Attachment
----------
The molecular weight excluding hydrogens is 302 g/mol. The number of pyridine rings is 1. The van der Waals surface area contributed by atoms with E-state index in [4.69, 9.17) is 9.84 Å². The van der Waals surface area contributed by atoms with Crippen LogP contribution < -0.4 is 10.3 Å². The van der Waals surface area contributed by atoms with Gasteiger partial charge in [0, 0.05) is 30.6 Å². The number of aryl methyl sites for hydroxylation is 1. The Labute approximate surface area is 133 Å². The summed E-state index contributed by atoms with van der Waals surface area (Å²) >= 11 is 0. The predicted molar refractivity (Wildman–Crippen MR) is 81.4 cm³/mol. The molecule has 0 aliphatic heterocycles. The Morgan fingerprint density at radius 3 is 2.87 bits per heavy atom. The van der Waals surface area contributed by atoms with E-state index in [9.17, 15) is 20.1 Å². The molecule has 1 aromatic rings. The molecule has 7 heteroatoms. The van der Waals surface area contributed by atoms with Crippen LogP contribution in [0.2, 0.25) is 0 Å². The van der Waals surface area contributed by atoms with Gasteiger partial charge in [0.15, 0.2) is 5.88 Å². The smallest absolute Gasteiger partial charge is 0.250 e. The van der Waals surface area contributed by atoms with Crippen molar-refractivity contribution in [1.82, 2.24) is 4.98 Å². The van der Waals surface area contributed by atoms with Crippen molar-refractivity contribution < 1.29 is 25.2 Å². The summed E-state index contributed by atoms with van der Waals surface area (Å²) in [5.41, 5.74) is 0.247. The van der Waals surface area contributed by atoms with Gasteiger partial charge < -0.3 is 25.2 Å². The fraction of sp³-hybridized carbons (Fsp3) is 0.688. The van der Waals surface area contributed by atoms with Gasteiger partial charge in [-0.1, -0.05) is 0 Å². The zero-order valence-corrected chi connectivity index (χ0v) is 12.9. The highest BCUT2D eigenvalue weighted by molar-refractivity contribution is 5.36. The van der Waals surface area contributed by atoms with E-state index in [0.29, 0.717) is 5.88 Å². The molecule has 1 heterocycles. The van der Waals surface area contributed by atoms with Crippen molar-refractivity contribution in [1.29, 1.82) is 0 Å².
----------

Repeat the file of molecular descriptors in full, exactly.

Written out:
The molecular weight excluding hydrogens is 302 g/mol. The number of pyridine rings is 1. The van der Waals surface area contributed by atoms with E-state index in [4.69, 9.17) is 9.84 Å². The van der Waals surface area contributed by atoms with Crippen LogP contribution < -0.4 is 10.3 Å². The van der Waals surface area contributed by atoms with Gasteiger partial charge in [0, 0.05) is 30.6 Å². The number of aryl methyl sites for hydroxylation is 1. The Labute approximate surface area is 133 Å². The summed E-state index contributed by atoms with van der Waals surface area (Å²) >= 11 is 0. The predicted molar refractivity (Wildman–Crippen MR) is 81.4 cm³/mol. The molecule has 0 aliphatic heterocycles. The Morgan fingerprint density at radius 3 is 2.87 bits per heavy atom. The van der Waals surface area contributed by atoms with E-state index in [9.17, 15) is 20.1 Å². The molecule has 1 aromatic rings. The molecule has 7 heteroatoms. The van der Waals surface area contributed by atoms with Crippen LogP contribution in [0.2, 0.25) is 0 Å². The van der Waals surface area contributed by atoms with Gasteiger partial charge in [0.15, 0.2) is 5.88 Å². The smallest absolute Gasteiger partial charge is 0.250 e. The van der Waals surface area contributed by atoms with Crippen molar-refractivity contribution in [1.82, 2.24) is 4.98 Å². The van der Waals surface area contributed by atoms with Crippen molar-refractivity contribution < 1.29 is 25.2 Å². The summed E-state index contributed by atoms with van der Waals surface area (Å²) in [5.41, 5.74) is 0.247. The van der Waals surface area contributed by atoms with Gasteiger partial charge < -0.3 is 25.2 Å². The fraction of sp³-hybridized carbons (Fsp3) is 0.688. The van der Waals surface area contributed by atoms with Gasteiger partial charge in [-0.1, -0.05) is 0 Å². The zero-order valence-corrected chi connectivity index (χ0v) is 12.9. The highest BCUT2D eigenvalue weighted by molar-refractivity contribution is 5.36. The van der Waals surface area contributed by atoms with E-state index in [0.29, 0.717) is 5.88 Å². The molecule has 1 heterocycles. The van der Waals surface area contributed by atoms with Crippen molar-refractivity contribution in [1.29, 1.82) is 0 Å².